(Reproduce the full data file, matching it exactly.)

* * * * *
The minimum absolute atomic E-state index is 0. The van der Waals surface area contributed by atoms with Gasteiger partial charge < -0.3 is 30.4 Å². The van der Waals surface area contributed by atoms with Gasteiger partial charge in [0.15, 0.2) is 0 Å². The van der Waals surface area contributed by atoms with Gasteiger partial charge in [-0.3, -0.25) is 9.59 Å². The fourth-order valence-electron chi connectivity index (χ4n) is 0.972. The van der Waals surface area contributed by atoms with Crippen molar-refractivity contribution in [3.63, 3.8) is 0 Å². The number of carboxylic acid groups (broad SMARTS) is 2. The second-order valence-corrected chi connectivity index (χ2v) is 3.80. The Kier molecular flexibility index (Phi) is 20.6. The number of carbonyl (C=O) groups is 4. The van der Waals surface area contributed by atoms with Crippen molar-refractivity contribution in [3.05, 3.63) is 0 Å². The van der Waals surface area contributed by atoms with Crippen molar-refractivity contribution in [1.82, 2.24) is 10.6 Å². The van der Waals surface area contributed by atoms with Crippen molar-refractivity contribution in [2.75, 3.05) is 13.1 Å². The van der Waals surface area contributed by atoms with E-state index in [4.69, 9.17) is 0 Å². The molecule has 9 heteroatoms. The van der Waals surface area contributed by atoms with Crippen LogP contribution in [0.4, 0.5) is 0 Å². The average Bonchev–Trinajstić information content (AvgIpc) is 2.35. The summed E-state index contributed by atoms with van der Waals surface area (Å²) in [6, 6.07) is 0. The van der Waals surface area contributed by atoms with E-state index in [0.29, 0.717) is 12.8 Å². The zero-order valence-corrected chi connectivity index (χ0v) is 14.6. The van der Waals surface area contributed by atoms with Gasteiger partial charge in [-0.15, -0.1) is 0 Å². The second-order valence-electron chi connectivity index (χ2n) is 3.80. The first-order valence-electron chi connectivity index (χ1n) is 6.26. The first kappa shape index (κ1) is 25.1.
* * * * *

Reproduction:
The minimum absolute atomic E-state index is 0. The van der Waals surface area contributed by atoms with Gasteiger partial charge < -0.3 is 30.4 Å². The van der Waals surface area contributed by atoms with Gasteiger partial charge in [0.15, 0.2) is 0 Å². The van der Waals surface area contributed by atoms with Gasteiger partial charge in [-0.3, -0.25) is 9.59 Å². The fourth-order valence-electron chi connectivity index (χ4n) is 0.972. The van der Waals surface area contributed by atoms with Crippen molar-refractivity contribution in [3.63, 3.8) is 0 Å². The number of carboxylic acid groups (broad SMARTS) is 2. The second-order valence-corrected chi connectivity index (χ2v) is 3.80. The Kier molecular flexibility index (Phi) is 20.6. The number of carbonyl (C=O) groups is 4. The van der Waals surface area contributed by atoms with Crippen molar-refractivity contribution in [3.05, 3.63) is 0 Å². The van der Waals surface area contributed by atoms with Crippen molar-refractivity contribution in [1.82, 2.24) is 10.6 Å². The van der Waals surface area contributed by atoms with Crippen molar-refractivity contribution in [2.75, 3.05) is 13.1 Å². The van der Waals surface area contributed by atoms with E-state index in [4.69, 9.17) is 0 Å². The molecule has 9 heteroatoms. The van der Waals surface area contributed by atoms with Crippen LogP contribution in [0.4, 0.5) is 0 Å². The average Bonchev–Trinajstić information content (AvgIpc) is 2.35. The summed E-state index contributed by atoms with van der Waals surface area (Å²) in [6, 6.07) is 0. The van der Waals surface area contributed by atoms with E-state index in [0.29, 0.717) is 12.8 Å². The zero-order valence-corrected chi connectivity index (χ0v) is 14.6. The van der Waals surface area contributed by atoms with Gasteiger partial charge in [-0.15, -0.1) is 0 Å². The second-order valence-electron chi connectivity index (χ2n) is 3.80. The first-order valence-electron chi connectivity index (χ1n) is 6.26. The first kappa shape index (κ1) is 25.1.